Blade Runner 2049 Review: Another Blade Running Chef-d’oeuvre from Villeneuve (No Spoilers)

Another Blade Running Chef-d’oeuvre from Villeneuve

Genre: Science Fiction    Run-time: 2 hours 43 minutes

When I heard that Blade Runner 2049 will be directed by Denis Villeneuve I was already in for its first day run. Till now, I have watched it two times. The director has celebrated a different kind of noir taste with his previous movies such as Arrival, Enemy, Sicario and Prisoners.

Story

The story follows a blade runner named K (Ryan Gosling) who was assigned to kill another replicant Sapper Morton. It leads him to a long-buried secret about a kid, who is related to another former blade runner Rick Deckard missing from last thirty years.

Review

What makes a movie legendary?

In my view – the film, which lures you away from your present and fills up your imagination with a charismatic live story, should be called legendary.

Related image

Blade Runner 2049 particularly excels in its cinematography with scintillating images, near-perfect and colourful visuals and soporific background score. The film holds your breath with seamless scene transitions and illustrative dialogues. While watching the time will seem like fumes with hypnotic music; because the director wants you to invest your moments to absorb the scenes and let you use your conscience to explore the upcoming.

As I told earlier that the movie is in the noir-genre with several pieces of puzzles distorted everywhere. This means that it closely follows a single character and the audience get to know other characters through the protagonist’s journey. You, as an audience, shall discover only the information what our protagonist has found out. Comparing to the previous one came in 1982, the story is simpler.

Related image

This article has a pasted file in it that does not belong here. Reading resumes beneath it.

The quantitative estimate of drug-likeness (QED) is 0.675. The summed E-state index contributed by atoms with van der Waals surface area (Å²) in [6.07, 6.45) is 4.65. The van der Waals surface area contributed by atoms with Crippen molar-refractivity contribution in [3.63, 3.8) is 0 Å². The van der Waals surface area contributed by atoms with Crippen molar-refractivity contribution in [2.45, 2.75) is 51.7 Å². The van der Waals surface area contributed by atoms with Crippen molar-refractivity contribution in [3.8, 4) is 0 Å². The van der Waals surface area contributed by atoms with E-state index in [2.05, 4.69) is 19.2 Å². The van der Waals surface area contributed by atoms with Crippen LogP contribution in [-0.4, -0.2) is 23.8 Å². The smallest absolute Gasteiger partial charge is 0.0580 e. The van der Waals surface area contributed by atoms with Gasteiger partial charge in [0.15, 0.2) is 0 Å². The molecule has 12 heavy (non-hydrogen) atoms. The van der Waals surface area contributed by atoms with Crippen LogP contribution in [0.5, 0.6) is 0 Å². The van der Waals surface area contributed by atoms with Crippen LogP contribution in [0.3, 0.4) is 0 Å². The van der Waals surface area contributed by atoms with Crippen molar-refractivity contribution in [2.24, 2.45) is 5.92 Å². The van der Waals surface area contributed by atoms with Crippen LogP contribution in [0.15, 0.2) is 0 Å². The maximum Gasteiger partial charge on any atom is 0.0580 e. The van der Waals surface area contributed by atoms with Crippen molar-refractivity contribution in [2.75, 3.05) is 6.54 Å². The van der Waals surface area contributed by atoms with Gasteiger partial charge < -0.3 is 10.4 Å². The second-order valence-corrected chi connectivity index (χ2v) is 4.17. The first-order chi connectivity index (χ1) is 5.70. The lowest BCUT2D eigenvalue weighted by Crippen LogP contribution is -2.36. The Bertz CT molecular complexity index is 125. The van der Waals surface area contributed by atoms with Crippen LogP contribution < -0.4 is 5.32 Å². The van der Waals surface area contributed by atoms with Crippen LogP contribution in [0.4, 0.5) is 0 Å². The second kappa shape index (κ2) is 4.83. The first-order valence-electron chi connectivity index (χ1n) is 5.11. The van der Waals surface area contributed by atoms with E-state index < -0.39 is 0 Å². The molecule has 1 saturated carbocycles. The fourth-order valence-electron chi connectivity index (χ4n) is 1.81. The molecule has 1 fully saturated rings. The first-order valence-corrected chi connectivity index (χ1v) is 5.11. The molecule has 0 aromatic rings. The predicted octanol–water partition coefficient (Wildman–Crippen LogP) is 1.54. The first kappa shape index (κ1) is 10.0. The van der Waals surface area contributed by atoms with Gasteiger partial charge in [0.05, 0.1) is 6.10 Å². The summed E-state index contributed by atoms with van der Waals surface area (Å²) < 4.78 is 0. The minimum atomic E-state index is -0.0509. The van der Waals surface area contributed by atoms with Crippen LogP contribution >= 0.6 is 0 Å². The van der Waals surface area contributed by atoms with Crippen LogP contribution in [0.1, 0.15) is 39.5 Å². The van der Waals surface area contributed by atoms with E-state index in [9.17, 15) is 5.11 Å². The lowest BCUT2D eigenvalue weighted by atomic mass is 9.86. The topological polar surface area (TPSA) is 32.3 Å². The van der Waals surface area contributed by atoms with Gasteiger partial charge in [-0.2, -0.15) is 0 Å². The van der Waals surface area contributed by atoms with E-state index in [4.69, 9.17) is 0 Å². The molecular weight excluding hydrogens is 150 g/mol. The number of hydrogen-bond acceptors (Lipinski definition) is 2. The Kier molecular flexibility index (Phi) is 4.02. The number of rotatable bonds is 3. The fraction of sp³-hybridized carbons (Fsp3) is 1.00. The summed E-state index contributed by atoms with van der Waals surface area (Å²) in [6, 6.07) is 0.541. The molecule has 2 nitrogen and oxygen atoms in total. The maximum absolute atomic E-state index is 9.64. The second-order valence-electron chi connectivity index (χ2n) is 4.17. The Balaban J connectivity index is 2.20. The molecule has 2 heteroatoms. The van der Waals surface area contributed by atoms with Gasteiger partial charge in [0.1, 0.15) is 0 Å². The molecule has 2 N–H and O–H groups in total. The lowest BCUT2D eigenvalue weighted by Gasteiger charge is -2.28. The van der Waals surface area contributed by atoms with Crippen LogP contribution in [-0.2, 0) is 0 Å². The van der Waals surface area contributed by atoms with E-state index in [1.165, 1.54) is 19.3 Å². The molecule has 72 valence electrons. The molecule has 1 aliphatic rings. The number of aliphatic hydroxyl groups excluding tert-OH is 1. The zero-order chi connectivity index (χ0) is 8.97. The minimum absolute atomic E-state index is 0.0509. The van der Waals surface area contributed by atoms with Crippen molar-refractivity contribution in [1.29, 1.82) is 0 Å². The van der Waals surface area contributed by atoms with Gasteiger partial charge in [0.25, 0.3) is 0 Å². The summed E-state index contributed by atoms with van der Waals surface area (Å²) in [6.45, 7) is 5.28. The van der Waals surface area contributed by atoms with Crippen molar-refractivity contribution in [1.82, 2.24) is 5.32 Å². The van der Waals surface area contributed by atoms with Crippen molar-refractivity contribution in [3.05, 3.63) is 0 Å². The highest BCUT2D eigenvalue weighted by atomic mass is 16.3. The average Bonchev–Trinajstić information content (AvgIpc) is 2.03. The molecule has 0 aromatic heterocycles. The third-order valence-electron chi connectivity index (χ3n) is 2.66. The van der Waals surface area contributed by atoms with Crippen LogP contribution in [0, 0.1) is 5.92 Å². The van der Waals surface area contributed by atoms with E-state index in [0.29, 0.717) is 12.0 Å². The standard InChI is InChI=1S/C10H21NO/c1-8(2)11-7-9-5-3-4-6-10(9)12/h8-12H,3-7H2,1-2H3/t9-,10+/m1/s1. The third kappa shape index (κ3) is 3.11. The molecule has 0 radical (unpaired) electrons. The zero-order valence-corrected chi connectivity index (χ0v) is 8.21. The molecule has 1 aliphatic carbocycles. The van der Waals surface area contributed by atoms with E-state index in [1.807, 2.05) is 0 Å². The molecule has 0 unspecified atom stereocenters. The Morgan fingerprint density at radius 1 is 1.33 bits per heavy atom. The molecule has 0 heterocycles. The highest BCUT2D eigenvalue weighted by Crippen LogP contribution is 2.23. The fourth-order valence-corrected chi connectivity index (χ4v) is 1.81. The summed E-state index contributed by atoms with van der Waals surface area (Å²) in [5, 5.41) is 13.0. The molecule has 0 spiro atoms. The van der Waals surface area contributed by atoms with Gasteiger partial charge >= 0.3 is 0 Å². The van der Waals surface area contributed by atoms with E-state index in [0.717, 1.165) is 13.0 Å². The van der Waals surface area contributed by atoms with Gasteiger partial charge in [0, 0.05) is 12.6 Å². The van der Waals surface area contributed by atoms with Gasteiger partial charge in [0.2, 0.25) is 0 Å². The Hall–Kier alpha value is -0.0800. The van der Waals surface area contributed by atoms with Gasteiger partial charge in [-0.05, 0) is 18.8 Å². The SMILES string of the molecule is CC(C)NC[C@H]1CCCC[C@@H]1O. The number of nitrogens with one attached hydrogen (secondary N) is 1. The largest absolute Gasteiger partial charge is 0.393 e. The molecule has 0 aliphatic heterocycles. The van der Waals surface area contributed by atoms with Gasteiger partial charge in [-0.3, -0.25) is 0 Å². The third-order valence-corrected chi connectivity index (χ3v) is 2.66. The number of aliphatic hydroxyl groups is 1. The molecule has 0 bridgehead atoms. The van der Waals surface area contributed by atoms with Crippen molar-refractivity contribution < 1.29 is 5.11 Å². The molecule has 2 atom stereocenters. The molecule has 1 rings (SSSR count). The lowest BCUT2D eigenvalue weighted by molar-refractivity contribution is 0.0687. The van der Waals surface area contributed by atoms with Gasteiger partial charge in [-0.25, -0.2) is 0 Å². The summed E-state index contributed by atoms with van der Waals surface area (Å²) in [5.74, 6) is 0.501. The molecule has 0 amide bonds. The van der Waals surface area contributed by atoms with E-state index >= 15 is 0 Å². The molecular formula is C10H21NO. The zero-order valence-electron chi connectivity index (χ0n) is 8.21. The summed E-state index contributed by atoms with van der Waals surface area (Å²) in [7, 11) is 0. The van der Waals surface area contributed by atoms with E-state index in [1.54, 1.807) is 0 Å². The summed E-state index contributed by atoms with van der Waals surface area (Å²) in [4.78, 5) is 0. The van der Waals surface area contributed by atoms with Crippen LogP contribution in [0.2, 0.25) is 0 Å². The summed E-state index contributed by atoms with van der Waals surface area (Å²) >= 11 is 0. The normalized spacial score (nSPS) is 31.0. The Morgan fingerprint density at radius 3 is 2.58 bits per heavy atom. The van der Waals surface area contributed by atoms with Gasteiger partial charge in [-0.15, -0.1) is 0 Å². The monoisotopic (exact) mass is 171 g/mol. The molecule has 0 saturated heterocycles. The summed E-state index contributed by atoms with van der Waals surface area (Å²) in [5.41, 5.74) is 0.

Ryan Gosling as a Blade Runner has given perfect expressions as he explores the humanity and existential truth about him through many events. Ana de Armas as Joi is beautiful and gives a true reflection of an OS with emotional ability. Sylvia Hoeks as Luv has done a marvellous job as an antagonist who is inferior to her master but superior to others.

The return of Harrison Ford as Rick Deckard could have been messy and unrelated but the story was knitted in such a way that it never felt forced. Harrison Ford has given his best performance as a regretful father and a proud former blade runner. Dave Bautista and Robin Wright have done their part very well. Special mention to Jared Leto for his impact on the small screen presence.

Image result for blade runner 2049

Overall, the film confidently holds your hand, introduces to a well-conceived post-apocalyptic world and lets your innocent mind explore it with Benjamin and Zimmer’s jaw-dropping music. If you are a sci-fi fan or looking for good storyline but dropping the idea of watching due to its run-time, then you are missing visual treat. All the amateur and young filmmakers can take an inspiration from this masterpiece.

So, do watch this movie. I will be happy to hear from all of you even if you haven’t watched this movie.

PS: I wrote this review because this movie is getting poor box office results, lesser than expected, as people are unwilling to watch because of its run-time. This is the 2nd time in this year a masterwork has received lesser audience than deserved. The last movie was War for the Planet of the Apes.

Keep Watching Keep Reading Keep Humming

Advertisements

2 thoughts on “Blade Runner 2049 Review: Another Blade Running Chef-d’oeuvre from Villeneuve (No Spoilers)

    1. I believe that you are talking 1982’s Blade Runner. Yes, it was a masterpiece. But when I recently watched it I felt Blade Runner 2049 is better than Blade Runner (1982).
      PS: Just to be clear, I wrote the review of Blade Runner 2049, not Blade Runner (1982)

      Like

Leave a Reply

Fill in your details below or click an icon to log in:

WordPress.com Logo

You are commenting using your WordPress.com account. Log Out / Change )

Twitter picture

You are commenting using your Twitter account. Log Out / Change )

Facebook photo

You are commenting using your Facebook account. Log Out / Change )

Google+ photo

You are commenting using your Google+ account. Log Out / Change )

Connecting to %s